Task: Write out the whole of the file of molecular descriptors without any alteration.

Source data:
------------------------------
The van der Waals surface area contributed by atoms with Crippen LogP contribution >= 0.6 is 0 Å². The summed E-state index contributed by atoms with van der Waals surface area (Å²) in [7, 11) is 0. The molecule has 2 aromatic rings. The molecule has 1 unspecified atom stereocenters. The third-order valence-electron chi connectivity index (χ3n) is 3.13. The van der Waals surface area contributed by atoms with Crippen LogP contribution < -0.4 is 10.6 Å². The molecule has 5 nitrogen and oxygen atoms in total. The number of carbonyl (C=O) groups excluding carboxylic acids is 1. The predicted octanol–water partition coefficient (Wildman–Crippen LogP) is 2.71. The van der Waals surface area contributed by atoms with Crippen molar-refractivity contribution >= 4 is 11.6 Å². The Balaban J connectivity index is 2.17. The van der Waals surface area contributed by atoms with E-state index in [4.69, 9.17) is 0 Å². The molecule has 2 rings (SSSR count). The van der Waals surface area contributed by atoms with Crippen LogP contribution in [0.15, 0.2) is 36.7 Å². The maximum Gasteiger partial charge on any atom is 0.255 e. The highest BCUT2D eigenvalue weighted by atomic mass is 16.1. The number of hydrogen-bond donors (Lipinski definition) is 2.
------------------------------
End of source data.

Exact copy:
The van der Waals surface area contributed by atoms with Crippen LogP contribution >= 0.6 is 0 Å². The summed E-state index contributed by atoms with van der Waals surface area (Å²) in [7, 11) is 0. The molecule has 2 aromatic rings. The molecule has 1 unspecified atom stereocenters. The third-order valence-electron chi connectivity index (χ3n) is 3.13. The van der Waals surface area contributed by atoms with Crippen LogP contribution < -0.4 is 10.6 Å². The molecule has 5 nitrogen and oxygen atoms in total. The number of carbonyl (C=O) groups excluding carboxylic acids is 1. The predicted octanol–water partition coefficient (Wildman–Crippen LogP) is 2.71. The van der Waals surface area contributed by atoms with Crippen molar-refractivity contribution >= 4 is 11.6 Å². The Balaban J connectivity index is 2.17. The van der Waals surface area contributed by atoms with E-state index in [4.69, 9.17) is 0 Å². The molecule has 2 rings (SSSR count). The van der Waals surface area contributed by atoms with Crippen LogP contribution in [0.15, 0.2) is 36.7 Å². The maximum Gasteiger partial charge on any atom is 0.255 e. The highest BCUT2D eigenvalue weighted by atomic mass is 16.1. The number of hydrogen-bond donors (Lipinski definition) is 2.